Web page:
Democratic “balanced approach”: $1.5 trillion in tax hikes
posted at 8:01 am on March 14, 2013 by Ed Morrissey
This came out late last night — at least here in Rome — and so I missed a couple of e-mails on this rather momentous occasion when Senate Democrats finally produce a budget. It’s the first time in four years, and now it’s easy to see why they didn’t want to put their plans on paper. The FY2014 plan being moved in committee by new Budget Committee chair Patty Murray will hike taxed by $1.5 trillion — and spend even more than we do now.
A Republican staffer on Capitol Hill sent me this chart, along with an explanation:
The Senate Democrats’ budget claims to increase taxes $975B over the next ten years. They are actually hiding an additional $500 billion in tax proposals buried in their 113 page budget document (“Restoring the Promise of American Opportunity”).
First, at the top of page 8 they propose $100 billion dollars for a “jobs and infrastructure” package that “is fully paid for by eliminating loopholes and cutting wasteful spending in the tax code . . . “. This provision is hidden in the resolution itself as a so-called reserve fund (section 308).
Second, in the middle of page 21 they propose that “The budget replaces sequestration using the following equal mix of responsible spending cuts and new revenue . . . .” This includes “$480 billion in new revenue raised by closing loopholes and ending wasteful deductions . . . .” This is implemented through a reserve fund in the resolution (section 403).
Finally, on page 66 the budget document says “The Senate Budget calls for deficit reduction of $975 billion to be achieve eliminate loopholes and cutting unfair and inefficient spending in the tax code . . . .” This is the amount the Chairman refers to and the resolution directs the Finance Committee to provide this amount. However, this $975 billion includes $164 billion to extend refundable tax credits that were originally adopted in the stimulus bill. These tax credits are actually checks sent to people that do not owe income tax and, therefore, according to CBO, are increases in spending. Subtracting the $164 billion from $975 billion leaves a $923 billion tax hike (which is then added to the additional $580).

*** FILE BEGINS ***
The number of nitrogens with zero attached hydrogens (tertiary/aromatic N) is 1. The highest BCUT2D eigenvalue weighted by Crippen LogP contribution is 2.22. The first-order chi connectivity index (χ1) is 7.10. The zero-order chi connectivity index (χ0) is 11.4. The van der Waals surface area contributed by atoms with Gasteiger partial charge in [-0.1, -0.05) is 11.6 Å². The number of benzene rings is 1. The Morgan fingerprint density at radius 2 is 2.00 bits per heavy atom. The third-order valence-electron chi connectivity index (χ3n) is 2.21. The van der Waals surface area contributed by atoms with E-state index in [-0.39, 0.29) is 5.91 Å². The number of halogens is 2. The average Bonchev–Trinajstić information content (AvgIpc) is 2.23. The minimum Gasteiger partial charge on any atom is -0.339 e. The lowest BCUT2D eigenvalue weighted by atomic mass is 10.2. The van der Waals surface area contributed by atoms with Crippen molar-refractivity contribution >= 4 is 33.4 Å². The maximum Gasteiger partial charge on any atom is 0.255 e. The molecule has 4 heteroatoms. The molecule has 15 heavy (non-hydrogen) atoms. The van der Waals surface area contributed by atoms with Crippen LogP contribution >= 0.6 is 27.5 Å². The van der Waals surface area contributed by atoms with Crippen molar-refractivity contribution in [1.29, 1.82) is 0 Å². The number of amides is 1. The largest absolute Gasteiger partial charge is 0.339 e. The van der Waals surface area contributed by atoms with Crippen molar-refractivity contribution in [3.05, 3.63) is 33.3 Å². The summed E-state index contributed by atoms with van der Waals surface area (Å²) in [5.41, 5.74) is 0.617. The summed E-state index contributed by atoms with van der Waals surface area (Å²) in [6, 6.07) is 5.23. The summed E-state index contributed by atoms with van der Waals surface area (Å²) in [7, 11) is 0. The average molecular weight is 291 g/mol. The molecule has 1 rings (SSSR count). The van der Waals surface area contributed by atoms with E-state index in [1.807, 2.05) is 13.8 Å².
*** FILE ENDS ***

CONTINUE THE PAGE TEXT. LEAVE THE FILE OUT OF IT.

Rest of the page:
That’s two-and-a-half times larger than the tax hike Democrats won over the New Year break. Is that matched by cuts in spending, for a balanced approach to deficit reform? Not even close. According to another Republican staffer, spending increases every year over the projected ten-year window, far outpacing anticipated inflation:
Compared to the Senate Budget Committee Republican baseline (which is CBO baseline, without extension of Sandy Emergency category funding and with CBO’s alternative OCO path (to eliminate possibility of phony war and disaster relief savings), Murray’s budget spends a total of $207 billion more than the SBC baseline outlays over 10 years. The SBC baseline is a more accurate one because it’s less vulnerable to gimmicks, assumes roughly $46.2 trillion in spending over ten years. (this baseline is essentially Paul Ryan’s baseline as well, fyi.) Murray’s own budget says it spends $46.4 trillion over the ten year window. …
Murray’s budget spends $2.2 trillion more in 2023 (the last year of the budget window) than the 2013 levels – a 62% increase (significantly outpacing inflation).
Needless to say, this is a dead letter among Republicans:
The “budget would raise taxes on Americans by $1.5 trillion to pay for increased spending … on top of the $1.7 trillion in tax increases already signed into law during the Obama administration,” said a statement from Sen. John Thune, the chairman of the Senate Republican Conference.
“The policies of big spending and big government have led to a dismal average economic growth rate of just 0.8 percent over the past four years. It’s time to grow the economy, not the government,” he added. …
Sen. Jeff Sessions, the senior Republican on Murray’s budget committee, pitched a slower-growing, economy-boosting budget plan that would help people manage their own lives.
“We need to grow the economy, not the government,” he said in a statement. “We must act to create more jobs and better pay. And we can do it without adding to the debt,” he said, before ticking off a series of optimist-sounding measures.
“Pro-growth tax reform, more domestic energy production, make the welfare office a place to restart lives … enforce immigration law to ensure fairness for American workers, eliminate every burdensome federal regulation that isn’t needed and that destroys jobs [and] balance the federal budget,” Sessions said in a press statement.
What about President Balanced Approach? Oh, he likes the Murray budget:
“The Senate Democratic budget is a concrete plan that will grow our economy and shrink our deficits in a balanced way, consistent with the [p]resident’s belief that our economy grows best from the middle-out, not the top-down, while reducing the debt as a share of the economy,” said the statement.
For more fun, try to count how many times Jay Carney said the word “balance” in his press briefing yesterday, and then reconcile that with what we see in the Senate Democrat plan. Maybe by “balance,” Democrats mean “making up for lost time on tax hikes.”